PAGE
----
Stroke survivors and their carers made some noise whilst aiding their rehabilitation with a music project in Navenby by the Stroke Association and soundLINCS.
The free to attend project consisted of 12 fortnightly workshops exploring a variety of singing and songwriting activities and the chance to use an array of unusual musical instruments.
soundLINCS’ Music Facilitators were keen to create music with participants of whatever ability through the range of genres on offer within the workshops.
The unusual instruments allowed access to sound and music in a variety of ways: whether that be through detecting body movements and velocity with instruments such as Theremins and Soundbeams; or pressing a soft cube, called a Skoog, which creates correlations between the expressive gestures made upon it and the sounds the computer software creates.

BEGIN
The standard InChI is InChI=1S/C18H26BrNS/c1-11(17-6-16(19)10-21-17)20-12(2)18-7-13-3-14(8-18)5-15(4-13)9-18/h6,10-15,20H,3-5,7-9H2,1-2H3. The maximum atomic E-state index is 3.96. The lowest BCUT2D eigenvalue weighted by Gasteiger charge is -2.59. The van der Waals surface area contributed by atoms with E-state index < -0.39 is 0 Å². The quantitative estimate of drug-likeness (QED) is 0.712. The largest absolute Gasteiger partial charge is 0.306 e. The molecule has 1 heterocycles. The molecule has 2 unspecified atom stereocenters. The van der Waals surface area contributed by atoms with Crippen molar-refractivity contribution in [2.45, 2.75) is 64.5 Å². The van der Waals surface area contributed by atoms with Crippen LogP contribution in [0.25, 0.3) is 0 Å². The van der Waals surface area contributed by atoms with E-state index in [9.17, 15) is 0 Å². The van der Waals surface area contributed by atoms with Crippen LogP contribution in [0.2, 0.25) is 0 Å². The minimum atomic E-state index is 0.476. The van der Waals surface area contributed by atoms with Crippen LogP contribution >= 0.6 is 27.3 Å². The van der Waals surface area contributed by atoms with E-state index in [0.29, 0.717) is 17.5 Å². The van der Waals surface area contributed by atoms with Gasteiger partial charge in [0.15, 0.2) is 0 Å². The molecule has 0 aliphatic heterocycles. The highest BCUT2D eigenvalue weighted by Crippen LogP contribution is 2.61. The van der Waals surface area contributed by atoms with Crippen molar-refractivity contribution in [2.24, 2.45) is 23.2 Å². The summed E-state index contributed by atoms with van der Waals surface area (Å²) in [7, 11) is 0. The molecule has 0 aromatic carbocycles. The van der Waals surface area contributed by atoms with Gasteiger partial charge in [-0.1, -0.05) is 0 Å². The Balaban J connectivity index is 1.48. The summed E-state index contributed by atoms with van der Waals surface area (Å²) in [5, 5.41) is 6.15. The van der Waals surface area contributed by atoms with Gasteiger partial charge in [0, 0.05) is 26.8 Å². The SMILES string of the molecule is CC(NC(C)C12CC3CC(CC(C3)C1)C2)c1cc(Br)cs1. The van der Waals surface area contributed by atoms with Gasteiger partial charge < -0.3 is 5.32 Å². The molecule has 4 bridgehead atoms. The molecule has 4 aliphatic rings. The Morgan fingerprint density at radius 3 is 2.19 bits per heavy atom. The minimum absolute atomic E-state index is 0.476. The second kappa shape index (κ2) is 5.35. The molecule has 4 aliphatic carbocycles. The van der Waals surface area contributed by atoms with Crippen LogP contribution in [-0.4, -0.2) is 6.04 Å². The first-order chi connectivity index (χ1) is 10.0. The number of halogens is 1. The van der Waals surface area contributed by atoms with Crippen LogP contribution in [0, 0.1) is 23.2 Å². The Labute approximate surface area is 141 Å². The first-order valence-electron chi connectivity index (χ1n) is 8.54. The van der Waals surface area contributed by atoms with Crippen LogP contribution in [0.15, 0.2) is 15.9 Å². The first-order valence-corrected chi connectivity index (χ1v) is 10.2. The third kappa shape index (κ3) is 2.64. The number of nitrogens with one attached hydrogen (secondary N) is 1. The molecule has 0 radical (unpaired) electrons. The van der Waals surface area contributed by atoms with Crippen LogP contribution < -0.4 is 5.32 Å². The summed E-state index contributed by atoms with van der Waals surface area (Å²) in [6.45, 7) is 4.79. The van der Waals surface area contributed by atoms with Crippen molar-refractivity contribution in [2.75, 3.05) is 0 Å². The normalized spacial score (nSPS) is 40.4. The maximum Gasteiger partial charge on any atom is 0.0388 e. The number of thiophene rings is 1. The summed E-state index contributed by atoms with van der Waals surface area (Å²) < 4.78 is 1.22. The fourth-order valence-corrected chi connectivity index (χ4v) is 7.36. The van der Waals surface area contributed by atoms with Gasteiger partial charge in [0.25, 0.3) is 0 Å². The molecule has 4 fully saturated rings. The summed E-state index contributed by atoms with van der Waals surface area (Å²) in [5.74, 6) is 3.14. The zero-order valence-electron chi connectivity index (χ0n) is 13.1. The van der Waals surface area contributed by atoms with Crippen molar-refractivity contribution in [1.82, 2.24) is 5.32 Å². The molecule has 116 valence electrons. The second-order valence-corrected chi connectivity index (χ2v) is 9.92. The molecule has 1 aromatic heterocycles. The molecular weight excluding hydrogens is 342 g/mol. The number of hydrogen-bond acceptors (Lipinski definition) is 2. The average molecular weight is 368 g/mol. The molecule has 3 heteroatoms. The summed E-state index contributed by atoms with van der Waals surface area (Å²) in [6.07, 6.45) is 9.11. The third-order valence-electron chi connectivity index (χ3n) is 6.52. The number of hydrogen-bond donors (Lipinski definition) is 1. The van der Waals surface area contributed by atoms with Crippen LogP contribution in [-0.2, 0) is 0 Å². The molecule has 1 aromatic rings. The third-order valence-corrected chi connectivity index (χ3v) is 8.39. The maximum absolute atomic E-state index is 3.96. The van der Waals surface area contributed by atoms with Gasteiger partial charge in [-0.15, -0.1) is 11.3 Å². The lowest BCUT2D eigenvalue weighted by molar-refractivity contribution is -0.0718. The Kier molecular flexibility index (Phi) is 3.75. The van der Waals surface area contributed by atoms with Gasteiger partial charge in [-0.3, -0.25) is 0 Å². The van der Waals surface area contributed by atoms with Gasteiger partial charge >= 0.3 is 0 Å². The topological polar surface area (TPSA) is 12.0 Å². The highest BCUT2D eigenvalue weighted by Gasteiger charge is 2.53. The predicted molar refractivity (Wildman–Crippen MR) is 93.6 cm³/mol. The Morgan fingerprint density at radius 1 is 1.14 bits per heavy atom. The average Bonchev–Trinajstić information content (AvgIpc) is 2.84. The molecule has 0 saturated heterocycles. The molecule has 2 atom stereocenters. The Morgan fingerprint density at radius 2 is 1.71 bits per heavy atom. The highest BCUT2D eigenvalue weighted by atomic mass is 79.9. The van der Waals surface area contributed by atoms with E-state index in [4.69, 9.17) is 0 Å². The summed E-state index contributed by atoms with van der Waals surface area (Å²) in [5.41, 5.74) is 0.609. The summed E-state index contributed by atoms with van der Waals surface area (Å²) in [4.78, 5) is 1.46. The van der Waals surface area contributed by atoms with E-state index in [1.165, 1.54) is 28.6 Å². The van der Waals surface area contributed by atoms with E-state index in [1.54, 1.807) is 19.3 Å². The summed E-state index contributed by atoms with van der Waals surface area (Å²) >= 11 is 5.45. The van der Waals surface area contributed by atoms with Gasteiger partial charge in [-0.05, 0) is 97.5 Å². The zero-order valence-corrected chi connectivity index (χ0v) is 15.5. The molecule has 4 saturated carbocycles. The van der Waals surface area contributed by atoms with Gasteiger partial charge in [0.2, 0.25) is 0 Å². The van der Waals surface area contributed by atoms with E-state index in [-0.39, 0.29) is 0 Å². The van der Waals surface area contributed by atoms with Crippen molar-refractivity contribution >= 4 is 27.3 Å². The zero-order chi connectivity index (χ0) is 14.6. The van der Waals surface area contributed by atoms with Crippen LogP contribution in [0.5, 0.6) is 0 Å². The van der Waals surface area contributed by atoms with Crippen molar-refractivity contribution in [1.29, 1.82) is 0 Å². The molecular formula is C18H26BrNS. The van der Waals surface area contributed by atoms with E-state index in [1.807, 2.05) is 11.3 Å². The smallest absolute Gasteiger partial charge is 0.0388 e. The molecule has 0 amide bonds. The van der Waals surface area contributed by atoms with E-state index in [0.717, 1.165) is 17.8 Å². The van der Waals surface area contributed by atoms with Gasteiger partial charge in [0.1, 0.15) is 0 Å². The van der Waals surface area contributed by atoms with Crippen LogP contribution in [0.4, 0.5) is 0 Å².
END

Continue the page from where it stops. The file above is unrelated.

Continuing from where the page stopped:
Vocal workshops included activities such as traditional choral singing, composition, songwriting and folk music whilst iPad based technology sessions allowed the use of sampling software and experimentation with original compositions and creations.
The free to attend workshops took place on alternate Wednesdays at The Venue in Navenby from 10am until 12noon.
In August local radio station Lincs FM visited the workshop for a news report about the participants and the sessions. Charlotte, the journalist who attended, wrote a blog about her experience which can be viewed here. You can also listen to the report below.